|Figure 3. Electroporation of stage 21–35/36 embryos leads to rapid expression of transgenes. a: Electroporation efficiency decreased with increasing embryonic stage. Percentages of nls-GFP positive cells 12 h after transfection at stage 26, 28 or 32 (n represents the number of sections analyzed from 3 embryos). Similar results were obtained at 48 h post electroporation (data not shown). b-d: Distribution of transfected cells depended on the stage of embryos electroporated. Distribution of nls-GFP transfected cells 48 h afterwards in embryos electroporated at stage 28 (b) and 32 (c). Note that the density of cells (DAPI) is lower laterally. d: Histograms showing decreases in the fraction of cells transfected in the superficial third of the brain when embryos were electroporated at stage 32 as compared to stage 28. e: A cluster of superficially located cells can be selectively transfected by injecting the DNA solution under the skin (the pia and epidermis are outlined in white). f-h: Time course of GFP expression in embryos electroporated at stage 29/30 (20 V/25 ms/1 s/8 x). The fractions as well as mean intensities of GFP positive cells were quantified (h) from sections (examples: f and g) (15 sections from 3 embryos were analyzed for the 6 h and 48 h time points and 39 sections from 3 embryos for the 24 h time-point). Differences between the time points were statistically significant using a Mann-Whitney test; probabilities are indicated together with the standard error (S.E.M). Outlines of the brains are presented (ventricle on the left). Scale bars: 100 μm in e; 50 μm in b, c, f and g.|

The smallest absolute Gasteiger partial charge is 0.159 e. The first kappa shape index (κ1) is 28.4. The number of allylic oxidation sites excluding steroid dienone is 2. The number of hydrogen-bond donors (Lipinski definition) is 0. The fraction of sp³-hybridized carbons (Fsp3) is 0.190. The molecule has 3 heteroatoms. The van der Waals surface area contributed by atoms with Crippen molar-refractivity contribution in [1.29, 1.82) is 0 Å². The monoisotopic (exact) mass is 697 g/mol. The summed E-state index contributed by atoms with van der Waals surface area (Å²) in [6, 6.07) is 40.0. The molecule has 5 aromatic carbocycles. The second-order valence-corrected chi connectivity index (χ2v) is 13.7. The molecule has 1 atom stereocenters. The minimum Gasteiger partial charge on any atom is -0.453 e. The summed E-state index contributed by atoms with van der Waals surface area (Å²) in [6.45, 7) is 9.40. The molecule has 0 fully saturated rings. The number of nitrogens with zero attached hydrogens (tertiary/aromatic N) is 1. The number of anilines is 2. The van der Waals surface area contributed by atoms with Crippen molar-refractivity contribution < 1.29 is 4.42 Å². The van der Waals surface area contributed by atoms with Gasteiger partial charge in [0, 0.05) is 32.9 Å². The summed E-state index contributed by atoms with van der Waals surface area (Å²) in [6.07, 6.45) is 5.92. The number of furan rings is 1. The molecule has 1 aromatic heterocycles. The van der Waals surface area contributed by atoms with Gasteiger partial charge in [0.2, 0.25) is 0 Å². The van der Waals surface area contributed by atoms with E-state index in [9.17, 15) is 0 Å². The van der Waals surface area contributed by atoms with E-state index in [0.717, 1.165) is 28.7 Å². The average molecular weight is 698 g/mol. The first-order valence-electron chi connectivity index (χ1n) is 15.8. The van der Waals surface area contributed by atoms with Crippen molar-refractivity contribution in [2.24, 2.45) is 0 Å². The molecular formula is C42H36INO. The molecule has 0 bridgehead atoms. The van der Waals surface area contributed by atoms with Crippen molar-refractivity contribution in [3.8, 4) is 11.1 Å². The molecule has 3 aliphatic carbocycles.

|Figure 4. Using electroporation to study retino-tectal projections in vivo: a-b: Regions of the brain can be differentially targeted by sliding the embryo in the main channel (compare upper and lower panels in a). When the caudal part of the head was exposed, most of the optic pathway was electroporated (b). c-e: The transfected area can be restricted by reducing the amount of embryo area directly facing the electrodes. The modified chamber used to restrict electroporation is depicted in c (note the narrowing of the transverse channel in the inset), and a representative example of GFP expression 12 h post electroporation in a live embryo is shown in d. GFP expression in the tectum is shown on a wholemount dissected brain (e). Axons emanating from these neurons can be clearly observed (arrow). The dashed line delineates the diencephalon/mesencephalon boundary. The transfected area is restricted to the OT (dorsal mesencephalon). f-g: Electrodes can be placed dorsal and ventral to the embryo to target the ventral or dorsal part of the brain. A frontal section through the midbrain (g) demonstrating that ventral populations can be targeted by placing the embryo on its side in the specifically designed chamber represented in f. h-r: Retinas can be electroporated without affecting eye development. 48 h post electroporation, GAP-GFP was detected in all the retinal layers and outlined different retinal cell types with their characteristic morphologies (h-i). Eye microanatomy appeared normal (h). Eye-targeted electroporation can be performed by placing the embryo ventral side up, so that the eye but not the brain faces the electrodes (j). Eye-specific electroporation can be performed with limited brain transfection. Insert: side view of a transfected embryo 24 h after eye-targeted electroporation. GFP signal was detected in the eye and the RGC axons navigating to the tectum (arrow) but not in the brain on frontal sections (k). l-n: Co-electroporation of pCS2GAP-RFP with pEGFP. Most of the GAP-RFP positive cells (m) are also EGFP positive (n). Double positive cells are marked with white dots and the arrows point to axons leaving the retina. Outlines of the retina and lens were drawn from the corresponding DAPI counterstainings. After GAP-GFP electroporation, axons can be monitored using time-lapse microscopy (o-q) and growth cone morphology can be analyzed (r) in wholemount brain preparations. Axons were monitored as they entered the tectum. Initial positions of the two growth cones are indicated (white dot and rectangle). Time is in hours. Epi., epiphysis. Scale bars: 400 μm in a, d and insert j; 200 μm in b and e; 100 μm in k; 50 μm in h, i and l; 25 μm in o-q; 10 μm in m and n; 5 μm in r.|